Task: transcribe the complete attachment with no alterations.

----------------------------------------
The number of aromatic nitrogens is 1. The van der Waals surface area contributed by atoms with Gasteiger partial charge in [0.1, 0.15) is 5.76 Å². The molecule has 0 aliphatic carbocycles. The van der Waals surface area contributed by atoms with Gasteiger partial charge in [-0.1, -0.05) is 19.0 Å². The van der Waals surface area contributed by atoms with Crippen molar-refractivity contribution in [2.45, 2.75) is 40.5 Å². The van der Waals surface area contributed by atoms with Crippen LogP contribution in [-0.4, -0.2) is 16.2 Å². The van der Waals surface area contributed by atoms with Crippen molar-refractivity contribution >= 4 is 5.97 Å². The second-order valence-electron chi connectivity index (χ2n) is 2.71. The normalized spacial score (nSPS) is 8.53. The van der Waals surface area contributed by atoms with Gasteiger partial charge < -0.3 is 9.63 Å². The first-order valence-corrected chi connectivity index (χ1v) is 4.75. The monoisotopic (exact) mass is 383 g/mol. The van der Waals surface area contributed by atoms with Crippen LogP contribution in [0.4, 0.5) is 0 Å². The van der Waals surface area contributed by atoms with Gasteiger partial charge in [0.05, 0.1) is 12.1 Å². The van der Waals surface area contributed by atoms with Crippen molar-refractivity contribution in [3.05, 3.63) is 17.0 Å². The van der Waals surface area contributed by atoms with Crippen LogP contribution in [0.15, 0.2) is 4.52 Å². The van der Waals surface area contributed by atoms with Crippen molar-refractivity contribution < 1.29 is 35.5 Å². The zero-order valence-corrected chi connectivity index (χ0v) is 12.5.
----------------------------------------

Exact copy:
The number of aromatic nitrogens is 1. The van der Waals surface area contributed by atoms with Gasteiger partial charge in [0.1, 0.15) is 5.76 Å². The molecule has 0 aliphatic carbocycles. The van der Waals surface area contributed by atoms with Gasteiger partial charge in [-0.1, -0.05) is 19.0 Å². The van der Waals surface area contributed by atoms with Crippen molar-refractivity contribution in [2.45, 2.75) is 40.5 Å². The van der Waals surface area contributed by atoms with Crippen LogP contribution in [-0.4, -0.2) is 16.2 Å². The van der Waals surface area contributed by atoms with Crippen molar-refractivity contribution >= 4 is 5.97 Å². The second-order valence-electron chi connectivity index (χ2n) is 2.71. The normalized spacial score (nSPS) is 8.53. The van der Waals surface area contributed by atoms with Gasteiger partial charge < -0.3 is 9.63 Å². The first-order valence-corrected chi connectivity index (χ1v) is 4.75. The monoisotopic (exact) mass is 383 g/mol. The van der Waals surface area contributed by atoms with Crippen LogP contribution in [0.4, 0.5) is 0 Å². The van der Waals surface area contributed by atoms with Gasteiger partial charge in [0.05, 0.1) is 12.1 Å². The van der Waals surface area contributed by atoms with Crippen molar-refractivity contribution in [3.05, 3.63) is 17.0 Å². The van der Waals surface area contributed by atoms with Crippen LogP contribution in [0.15, 0.2) is 4.52 Å². The van der Waals surface area contributed by atoms with Crippen molar-refractivity contribution < 1.29 is 35.5 Å². The zero-order valence-corrected chi connectivity index (χ0v) is 12.5.